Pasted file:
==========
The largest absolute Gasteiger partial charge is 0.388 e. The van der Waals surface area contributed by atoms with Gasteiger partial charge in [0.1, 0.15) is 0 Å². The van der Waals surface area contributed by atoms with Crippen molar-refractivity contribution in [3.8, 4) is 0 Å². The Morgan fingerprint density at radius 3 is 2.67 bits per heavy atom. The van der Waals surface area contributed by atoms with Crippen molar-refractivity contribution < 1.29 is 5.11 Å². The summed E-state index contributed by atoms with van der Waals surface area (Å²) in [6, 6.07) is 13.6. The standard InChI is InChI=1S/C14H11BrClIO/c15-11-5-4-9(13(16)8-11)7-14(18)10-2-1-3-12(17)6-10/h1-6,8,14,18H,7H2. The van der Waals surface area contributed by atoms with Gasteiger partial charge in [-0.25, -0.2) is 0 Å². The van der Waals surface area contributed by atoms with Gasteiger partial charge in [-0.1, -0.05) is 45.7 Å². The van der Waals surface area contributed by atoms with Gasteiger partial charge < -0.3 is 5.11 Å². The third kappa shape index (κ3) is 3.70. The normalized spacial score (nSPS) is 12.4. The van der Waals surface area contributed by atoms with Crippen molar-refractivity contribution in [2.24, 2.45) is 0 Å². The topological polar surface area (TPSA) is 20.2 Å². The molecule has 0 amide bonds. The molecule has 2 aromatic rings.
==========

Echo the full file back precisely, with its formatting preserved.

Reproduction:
The largest absolute Gasteiger partial charge is 0.388 e. The van der Waals surface area contributed by atoms with Gasteiger partial charge in [0.1, 0.15) is 0 Å². The van der Waals surface area contributed by atoms with Crippen molar-refractivity contribution in [3.8, 4) is 0 Å². The Morgan fingerprint density at radius 3 is 2.67 bits per heavy atom. The van der Waals surface area contributed by atoms with Crippen molar-refractivity contribution < 1.29 is 5.11 Å². The summed E-state index contributed by atoms with van der Waals surface area (Å²) in [6, 6.07) is 13.6. The standard InChI is InChI=1S/C14H11BrClIO/c15-11-5-4-9(13(16)8-11)7-14(18)10-2-1-3-12(17)6-10/h1-6,8,14,18H,7H2. The van der Waals surface area contributed by atoms with Gasteiger partial charge in [-0.25, -0.2) is 0 Å². The van der Waals surface area contributed by atoms with Gasteiger partial charge in [-0.1, -0.05) is 45.7 Å². The van der Waals surface area contributed by atoms with Gasteiger partial charge < -0.3 is 5.11 Å². The third kappa shape index (κ3) is 3.70. The normalized spacial score (nSPS) is 12.4. The van der Waals surface area contributed by atoms with Crippen molar-refractivity contribution in [2.24, 2.45) is 0 Å². The topological polar surface area (TPSA) is 20.2 Å². The molecule has 0 amide bonds. The molecule has 2 aromatic rings.